Stirring the Water

John 5:1-17 (from: The Message – MSG)

Calling Jesus unorthodox is an understatement.

Although Jesus grew up in the orthodoxy of contemporary Judaism of that time, where human need dictated it, he regularly overstepped and broke the rules.

One can call him a Stirrer. I am not sure whether the title stirrer has the same meaning here as it did when I was growing up. A stirrer was someone who upset the status quo, a troublemaker.

Imagine this response from a twelve-year-old after his parents, searching for him for three days, find him in the Temple in conversation with the theology professors there.

Luke 2 49 “Why were you searching for me?…Didn’t you know I had to be in my Father’s house?”

From a child, marching to a different drumbeat, to a rabbi, instructing his disciples to break the Sabbath laws and glean some food from the fields, to his cleansing of the Temple when he brought the whole Temple service to a halt, Jesus was stirring the pool of contentment and indulgence.

In the same vein as the prophets before him he spoke the Truth of God whether his audience were ready to hear it or not.

In today’s passage we read how he discovers a man waiting on the edge of a public bath, where people believed you would be healed every time an angel stirred the waters. The problem for this man was that he could not move fast enough to get into the waters before the bath was overflowing with the more able who beat him to it.

One might have thought Jesus would have sat there next to him, ready to jump to help him in when the stirring occurred so he would have a shot at being healed, but no. Jesus goes in a totally unexpected direction.

Right there, on the Sabbath, Jesus says to him; “Get up, take your bedroll, start walking.”

What causes a stir with this act is twofold.

Firstly, Jesus heals someone on the Sabbath, thereby breaking the Sabbath Law that says you cannot work on the Sabbath. He breaks it a second time by commanding the man to pick up his bedroll and start walking, another act regarded as forbidden “work”.

Now, in history we know that real change only takes place when you have change-agents. Someone has to start a movement away from the status quo to something new. Sometimes this is a good thing and sometimes it is a bad thing.

It was a good thing when the first doctor began to teach that personal hygiene, the washing of one’s hands, enhanced the chances of the patient’s survival.

In 1846 a Hungarian doctor, Ignaz Semmelweiz, made this revolutionary statement and he was thanked for this by being scorned by other doctors and losing his job. He ended up in an asylum. But it was a beginning. He had stirred the pool of stupidity and ignorance and the result was the revolutionizing of medical treatment.

It was a bad thing when a young man, in the 1920’s, began his ascent into German politics following the chaos of Germany’s defeat in World War I.

1920 was the beginning of his career and he became beloved among the people for his message of “Deutschland uber alles” – Germany First. This man started a movement that changed the world forever.

So, stirring in and of itself, does not guarantee a positive outcome. So, lets be careful.

The stirring Jesus did was to awaken a new understanding of how God stands in relationship to humanity. Religion had become, in many instances, so institutionalized, that it had lost its heart.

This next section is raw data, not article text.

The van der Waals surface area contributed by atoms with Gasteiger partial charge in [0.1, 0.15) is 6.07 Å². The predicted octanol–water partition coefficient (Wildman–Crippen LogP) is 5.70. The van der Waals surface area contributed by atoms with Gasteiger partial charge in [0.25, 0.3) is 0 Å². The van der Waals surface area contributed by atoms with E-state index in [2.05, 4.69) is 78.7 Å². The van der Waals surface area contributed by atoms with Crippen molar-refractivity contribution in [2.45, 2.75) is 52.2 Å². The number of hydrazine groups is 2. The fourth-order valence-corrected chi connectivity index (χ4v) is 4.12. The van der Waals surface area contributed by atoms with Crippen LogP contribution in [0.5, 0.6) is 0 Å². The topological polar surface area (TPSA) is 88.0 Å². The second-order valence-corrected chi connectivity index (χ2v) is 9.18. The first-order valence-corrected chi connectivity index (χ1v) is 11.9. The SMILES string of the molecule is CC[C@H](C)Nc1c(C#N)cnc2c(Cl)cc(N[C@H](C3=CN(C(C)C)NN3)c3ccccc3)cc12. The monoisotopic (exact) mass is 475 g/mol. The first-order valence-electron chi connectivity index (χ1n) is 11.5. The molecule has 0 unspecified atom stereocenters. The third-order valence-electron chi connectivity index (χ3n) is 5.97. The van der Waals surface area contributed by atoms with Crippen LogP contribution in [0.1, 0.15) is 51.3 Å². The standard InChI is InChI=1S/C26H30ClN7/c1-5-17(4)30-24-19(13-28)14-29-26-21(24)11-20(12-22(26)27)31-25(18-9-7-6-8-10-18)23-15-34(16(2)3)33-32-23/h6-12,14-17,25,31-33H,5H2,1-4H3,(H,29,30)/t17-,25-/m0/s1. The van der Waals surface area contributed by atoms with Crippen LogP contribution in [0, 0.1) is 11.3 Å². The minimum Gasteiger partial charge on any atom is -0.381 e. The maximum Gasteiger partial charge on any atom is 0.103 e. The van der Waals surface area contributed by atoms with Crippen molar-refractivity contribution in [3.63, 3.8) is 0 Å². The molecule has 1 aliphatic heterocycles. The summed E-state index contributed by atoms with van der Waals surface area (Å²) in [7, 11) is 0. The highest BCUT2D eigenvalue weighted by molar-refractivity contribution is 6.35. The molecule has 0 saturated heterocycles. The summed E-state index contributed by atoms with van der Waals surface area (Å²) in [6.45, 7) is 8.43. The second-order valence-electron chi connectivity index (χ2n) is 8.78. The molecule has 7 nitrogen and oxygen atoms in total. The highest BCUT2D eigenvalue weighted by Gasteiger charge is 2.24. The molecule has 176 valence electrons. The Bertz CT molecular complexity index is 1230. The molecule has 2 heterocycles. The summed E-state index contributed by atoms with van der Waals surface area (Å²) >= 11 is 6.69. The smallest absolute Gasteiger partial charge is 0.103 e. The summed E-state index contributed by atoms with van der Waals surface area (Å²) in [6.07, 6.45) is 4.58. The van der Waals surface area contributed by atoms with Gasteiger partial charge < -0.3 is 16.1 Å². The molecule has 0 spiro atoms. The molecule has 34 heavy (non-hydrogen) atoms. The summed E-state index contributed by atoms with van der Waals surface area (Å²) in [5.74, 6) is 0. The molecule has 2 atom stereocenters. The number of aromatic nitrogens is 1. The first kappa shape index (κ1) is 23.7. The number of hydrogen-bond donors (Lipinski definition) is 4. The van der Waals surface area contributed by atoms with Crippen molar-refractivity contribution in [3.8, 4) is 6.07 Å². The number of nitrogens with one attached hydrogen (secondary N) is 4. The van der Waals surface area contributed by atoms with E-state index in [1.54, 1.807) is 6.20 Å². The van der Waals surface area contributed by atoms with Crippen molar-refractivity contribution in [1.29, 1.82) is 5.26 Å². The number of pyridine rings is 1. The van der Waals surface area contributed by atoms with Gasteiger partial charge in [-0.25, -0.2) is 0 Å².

People are good at memorizing the rules associated with religion, but we sometimes suck at living out the essence of faith.

The mission, Jesus taught, was to love God with your whole heart and to love your neighbor as yourself.

No rule and no tradition and no practice was above this truth.

That is why he saw the Sabbath laws as secondary to the needs of people.

That is why he saw the moral laws as secondary to the saving of the perpetrator and why he could set the young woman free that was about to be stoned for adultery.

That is why he was willing to break the cultural law of engaging a woman he did not know, at the well in Samaria.

Her rehabilitation as a human being was far more important than the cultural laws of his time.

Jesus stirred more than simply the waters at the bath where the sick man awaited an opportunity to be healed. He simply healed him and gave him his life back.

How is Jesus stirring us in these days?

I wonder what he would say about our own personal struggles. Are we like this person on the edge of the bath, just not able to reach our goal?

When we struggle with issues that have held us back in your life, it might be time to stop all the excuses for reclaiming our lives, and simply do as Jesus commanded this man. “Get up, take these issues that have been limiting you and give them to God, as you start a new journey to hope?”

Sometimes society and even our religion conditions us to believe that we need to prove ourselves worthy of God’s love or someone else’s forgiveness before we can live fully again.

Nonsense, God calls you and me to get up and get on with life as God’s Beloved.

Some of us feel we are owed by someone or by the system, and before that debt is paid, we insist on being a victim.

Nonsense. God calls us to shed our anger and hatred and embrace life and walk fully into the Light of God.

Some of us feel that if only we had the ability, the know-how, the courage or the approval, we could be living a much better life.

Nonsense. Claim this moment when Jesus looks at us and declares; “you are my beloved, get up and walk.”

It is time to buck the trends and where necessary, ditch tradition, abandon the culture or change our circle of friends if that is what holds us back.

God offers us the fullness of life despite everything we can name that we believe limits us.

May we have eyes to see and ears to hear and may we go forth and be healed of that which keeps us back from being the people God knows we are. Amen.